The Use Of Isolation In Her Kind And Margaret Atwood's Siren Song

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Often throughout history, if an individual sticks out from society due to any eccentricities, they are shunned. This removal of a person undoubtedly creates a myriad of mental issues, its entirely dehumanizing, especially when there is a blatant lack of emotional outlet. Poets, through their career, have a unique opportunity at an outlet for emotions, which can combat loneliness. Anne Sexton’s “Her Kind” and Margaret Atwood’s “Siren Song” are both hauntingly lonely poems, and a sense of isolation is expertly carried throughout both, but Atwood’s poem is able to outshine Sexton’s due to more efficacious use of literary devices. In both works the voice of the speaker carries an inherent loneliness, verging on desperation even; however, in Atwood’s…show more content…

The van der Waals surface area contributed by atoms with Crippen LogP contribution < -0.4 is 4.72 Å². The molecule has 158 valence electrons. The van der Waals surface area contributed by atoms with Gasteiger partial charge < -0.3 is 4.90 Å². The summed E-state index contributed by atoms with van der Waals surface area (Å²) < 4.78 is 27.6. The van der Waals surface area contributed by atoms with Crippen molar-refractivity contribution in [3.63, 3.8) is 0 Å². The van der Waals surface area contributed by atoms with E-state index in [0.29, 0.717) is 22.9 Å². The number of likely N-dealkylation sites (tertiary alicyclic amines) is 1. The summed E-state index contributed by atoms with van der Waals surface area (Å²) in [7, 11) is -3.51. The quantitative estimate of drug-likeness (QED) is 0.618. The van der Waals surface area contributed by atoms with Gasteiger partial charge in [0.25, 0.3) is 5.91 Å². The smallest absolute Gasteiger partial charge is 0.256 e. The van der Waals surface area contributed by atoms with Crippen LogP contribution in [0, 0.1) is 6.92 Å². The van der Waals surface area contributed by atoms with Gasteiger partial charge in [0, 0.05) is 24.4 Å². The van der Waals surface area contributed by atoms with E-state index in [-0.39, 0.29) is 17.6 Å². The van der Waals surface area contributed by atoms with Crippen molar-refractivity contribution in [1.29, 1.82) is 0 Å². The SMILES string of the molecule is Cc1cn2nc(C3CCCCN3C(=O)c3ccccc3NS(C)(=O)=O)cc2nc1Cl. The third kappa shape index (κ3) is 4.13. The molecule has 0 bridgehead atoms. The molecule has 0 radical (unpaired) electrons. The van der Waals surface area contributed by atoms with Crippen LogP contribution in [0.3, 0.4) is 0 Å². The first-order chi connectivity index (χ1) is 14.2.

These two elements are large components of a poets’ style, and can aid in creating an identity within the field. For Atwood’s work her word choice is poignant, and she relies on lyric of the words to carry a poetic vibe. This is seen clearly the lack of rhyme throughout the poem, and maybe clearest in the third stanza, “the song nobody knows / because anyone who has heard it / is dead, and the others can't remember” (Atwood 7-9). The lack of punctuation, coupled with lack of rhyme, creates a series of impactful statements, further developing the idea of a call to action. This thought process is eloquently put by Walker, who compares Atwood’s use of syntax and diction to reconstruction, which allows the reader to create, or construct, their own thoughts on a poet’s creative choices, even word choices which are based upon mythology. Such questioning prompts the reader to delve farther into the theme and meaning of the poem. Sexton, on the other hand, uses heavy punctuation and an ABABCBC rhyme scheme. This rhyme gives the poem a more gentle flow, which is less jarring to the reader, one could even call it more passive. Sexton’s diction contains a higher level of conversational terms, “I have ridden in your cart, driver” (15). Such terminology develops the confessional, so much so that one can imagine Sexton whispering the poem into your ear, and this is a point made by Hedley. Furthermore, the critic states that the motherly phrases of Sexton, “Fixed supper” (17), “rearranging the disalligned” (18) and “filled them with…innumerable goods” (15-16), leads the reader to believe the poet at face value, rather than questioning her, which prevents deep examination and an intent focus on theme. Falling into the age-old mother archetype actually prevents Sexton from conveying a stronger theme than

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